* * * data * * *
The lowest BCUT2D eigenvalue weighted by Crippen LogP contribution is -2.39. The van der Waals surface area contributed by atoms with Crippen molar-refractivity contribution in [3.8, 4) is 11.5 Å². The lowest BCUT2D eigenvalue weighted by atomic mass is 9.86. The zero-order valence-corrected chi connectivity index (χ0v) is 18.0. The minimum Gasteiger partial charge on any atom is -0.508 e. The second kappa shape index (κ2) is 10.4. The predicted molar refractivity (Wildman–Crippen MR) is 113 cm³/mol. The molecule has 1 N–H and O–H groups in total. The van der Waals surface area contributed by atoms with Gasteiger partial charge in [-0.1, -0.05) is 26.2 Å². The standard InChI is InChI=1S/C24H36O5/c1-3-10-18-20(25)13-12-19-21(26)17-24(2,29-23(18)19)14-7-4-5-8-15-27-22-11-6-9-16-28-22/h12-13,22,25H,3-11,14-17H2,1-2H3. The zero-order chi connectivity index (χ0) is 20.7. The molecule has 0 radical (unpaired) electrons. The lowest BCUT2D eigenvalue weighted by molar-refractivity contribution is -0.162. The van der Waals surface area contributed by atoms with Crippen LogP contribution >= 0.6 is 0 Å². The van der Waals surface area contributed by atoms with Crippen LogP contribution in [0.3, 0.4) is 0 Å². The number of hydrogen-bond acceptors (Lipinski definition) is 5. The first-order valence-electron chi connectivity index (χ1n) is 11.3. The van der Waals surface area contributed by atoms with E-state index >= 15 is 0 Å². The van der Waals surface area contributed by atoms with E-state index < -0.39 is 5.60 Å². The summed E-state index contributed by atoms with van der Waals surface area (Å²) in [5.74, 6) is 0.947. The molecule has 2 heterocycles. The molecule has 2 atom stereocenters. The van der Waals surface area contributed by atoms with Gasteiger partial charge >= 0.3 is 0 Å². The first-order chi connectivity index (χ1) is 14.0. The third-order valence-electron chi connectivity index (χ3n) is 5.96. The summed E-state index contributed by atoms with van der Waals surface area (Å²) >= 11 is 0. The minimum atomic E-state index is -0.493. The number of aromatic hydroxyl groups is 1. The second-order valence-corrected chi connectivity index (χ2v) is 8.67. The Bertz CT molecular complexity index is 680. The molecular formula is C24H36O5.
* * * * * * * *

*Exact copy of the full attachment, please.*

The lowest BCUT2D eigenvalue weighted by Crippen LogP contribution is -2.39. The van der Waals surface area contributed by atoms with Crippen molar-refractivity contribution in [3.8, 4) is 11.5 Å². The lowest BCUT2D eigenvalue weighted by atomic mass is 9.86. The zero-order valence-corrected chi connectivity index (χ0v) is 18.0. The minimum Gasteiger partial charge on any atom is -0.508 e. The second kappa shape index (κ2) is 10.4. The predicted molar refractivity (Wildman–Crippen MR) is 113 cm³/mol. The molecule has 1 N–H and O–H groups in total. The van der Waals surface area contributed by atoms with Gasteiger partial charge in [-0.1, -0.05) is 26.2 Å². The standard InChI is InChI=1S/C24H36O5/c1-3-10-18-20(25)13-12-19-21(26)17-24(2,29-23(18)19)14-7-4-5-8-15-27-22-11-6-9-16-28-22/h12-13,22,25H,3-11,14-17H2,1-2H3. The zero-order chi connectivity index (χ0) is 20.7. The molecule has 0 radical (unpaired) electrons. The lowest BCUT2D eigenvalue weighted by molar-refractivity contribution is -0.162. The van der Waals surface area contributed by atoms with Crippen LogP contribution >= 0.6 is 0 Å². The van der Waals surface area contributed by atoms with Crippen LogP contribution in [0.3, 0.4) is 0 Å². The number of hydrogen-bond acceptors (Lipinski definition) is 5. The first-order valence-electron chi connectivity index (χ1n) is 11.3. The van der Waals surface area contributed by atoms with E-state index >= 15 is 0 Å². The van der Waals surface area contributed by atoms with E-state index < -0.39 is 5.60 Å². The summed E-state index contributed by atoms with van der Waals surface area (Å²) in [5.74, 6) is 0.947. The molecule has 2 heterocycles. The molecule has 2 atom stereocenters. The van der Waals surface area contributed by atoms with Gasteiger partial charge >= 0.3 is 0 Å². The first-order chi connectivity index (χ1) is 14.0. The third-order valence-electron chi connectivity index (χ3n) is 5.96. The summed E-state index contributed by atoms with van der Waals surface area (Å²) >= 11 is 0. The minimum atomic E-state index is -0.493. The number of aromatic hydroxyl groups is 1. The second-order valence-corrected chi connectivity index (χ2v) is 8.67. The Bertz CT molecular complexity index is 680. The molecular formula is C24H36O5.